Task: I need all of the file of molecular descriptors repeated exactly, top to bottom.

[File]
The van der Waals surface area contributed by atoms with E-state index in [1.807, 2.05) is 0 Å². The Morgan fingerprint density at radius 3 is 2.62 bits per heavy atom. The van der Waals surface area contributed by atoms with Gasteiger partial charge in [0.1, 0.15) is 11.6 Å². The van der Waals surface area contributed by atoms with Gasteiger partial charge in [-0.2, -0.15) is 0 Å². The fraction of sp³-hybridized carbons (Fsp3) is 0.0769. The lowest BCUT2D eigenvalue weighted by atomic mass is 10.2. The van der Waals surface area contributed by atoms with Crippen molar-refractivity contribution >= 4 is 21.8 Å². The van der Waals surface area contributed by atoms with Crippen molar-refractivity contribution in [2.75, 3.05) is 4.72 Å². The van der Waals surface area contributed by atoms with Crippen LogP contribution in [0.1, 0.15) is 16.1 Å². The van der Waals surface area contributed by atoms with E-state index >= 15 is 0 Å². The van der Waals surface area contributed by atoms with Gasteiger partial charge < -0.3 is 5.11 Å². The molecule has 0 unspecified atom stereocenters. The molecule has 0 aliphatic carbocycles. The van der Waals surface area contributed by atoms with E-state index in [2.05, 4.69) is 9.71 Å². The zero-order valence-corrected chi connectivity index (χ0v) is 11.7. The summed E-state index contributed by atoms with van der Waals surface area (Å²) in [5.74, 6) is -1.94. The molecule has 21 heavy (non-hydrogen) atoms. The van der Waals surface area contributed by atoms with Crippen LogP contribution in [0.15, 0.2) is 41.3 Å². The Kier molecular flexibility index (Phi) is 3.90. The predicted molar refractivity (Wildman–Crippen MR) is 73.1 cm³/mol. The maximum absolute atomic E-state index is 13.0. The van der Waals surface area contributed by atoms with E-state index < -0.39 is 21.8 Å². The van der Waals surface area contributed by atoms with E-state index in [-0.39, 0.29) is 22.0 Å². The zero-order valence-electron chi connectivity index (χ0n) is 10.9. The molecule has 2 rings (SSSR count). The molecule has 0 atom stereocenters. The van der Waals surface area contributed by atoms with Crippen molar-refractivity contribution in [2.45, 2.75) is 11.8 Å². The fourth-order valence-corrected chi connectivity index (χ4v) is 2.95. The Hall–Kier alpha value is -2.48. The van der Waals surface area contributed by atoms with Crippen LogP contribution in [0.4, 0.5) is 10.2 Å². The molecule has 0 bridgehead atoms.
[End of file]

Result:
The van der Waals surface area contributed by atoms with E-state index in [1.807, 2.05) is 0 Å². The Morgan fingerprint density at radius 3 is 2.62 bits per heavy atom. The van der Waals surface area contributed by atoms with Gasteiger partial charge in [0.1, 0.15) is 11.6 Å². The van der Waals surface area contributed by atoms with Gasteiger partial charge in [-0.2, -0.15) is 0 Å². The fraction of sp³-hybridized carbons (Fsp3) is 0.0769. The lowest BCUT2D eigenvalue weighted by atomic mass is 10.2. The van der Waals surface area contributed by atoms with Crippen molar-refractivity contribution >= 4 is 21.8 Å². The van der Waals surface area contributed by atoms with Crippen molar-refractivity contribution in [2.75, 3.05) is 4.72 Å². The van der Waals surface area contributed by atoms with Crippen LogP contribution in [0.1, 0.15) is 16.1 Å². The van der Waals surface area contributed by atoms with E-state index >= 15 is 0 Å². The van der Waals surface area contributed by atoms with Gasteiger partial charge < -0.3 is 5.11 Å². The molecule has 0 unspecified atom stereocenters. The molecule has 0 aliphatic carbocycles. The van der Waals surface area contributed by atoms with E-state index in [2.05, 4.69) is 9.71 Å². The zero-order valence-corrected chi connectivity index (χ0v) is 11.7. The summed E-state index contributed by atoms with van der Waals surface area (Å²) in [5.74, 6) is -1.94. The molecule has 21 heavy (non-hydrogen) atoms. The van der Waals surface area contributed by atoms with Crippen LogP contribution in [0.15, 0.2) is 41.3 Å². The Kier molecular flexibility index (Phi) is 3.90. The predicted molar refractivity (Wildman–Crippen MR) is 73.1 cm³/mol. The maximum absolute atomic E-state index is 13.0. The van der Waals surface area contributed by atoms with E-state index < -0.39 is 21.8 Å². The van der Waals surface area contributed by atoms with E-state index in [-0.39, 0.29) is 22.0 Å². The zero-order valence-electron chi connectivity index (χ0n) is 10.9. The molecule has 2 rings (SSSR count). The molecule has 0 atom stereocenters. The van der Waals surface area contributed by atoms with Crippen molar-refractivity contribution in [2.45, 2.75) is 11.8 Å². The fourth-order valence-corrected chi connectivity index (χ4v) is 2.95. The Hall–Kier alpha value is -2.48. The van der Waals surface area contributed by atoms with Crippen LogP contribution in [0.4, 0.5) is 10.2 Å². The molecule has 0 bridgehead atoms.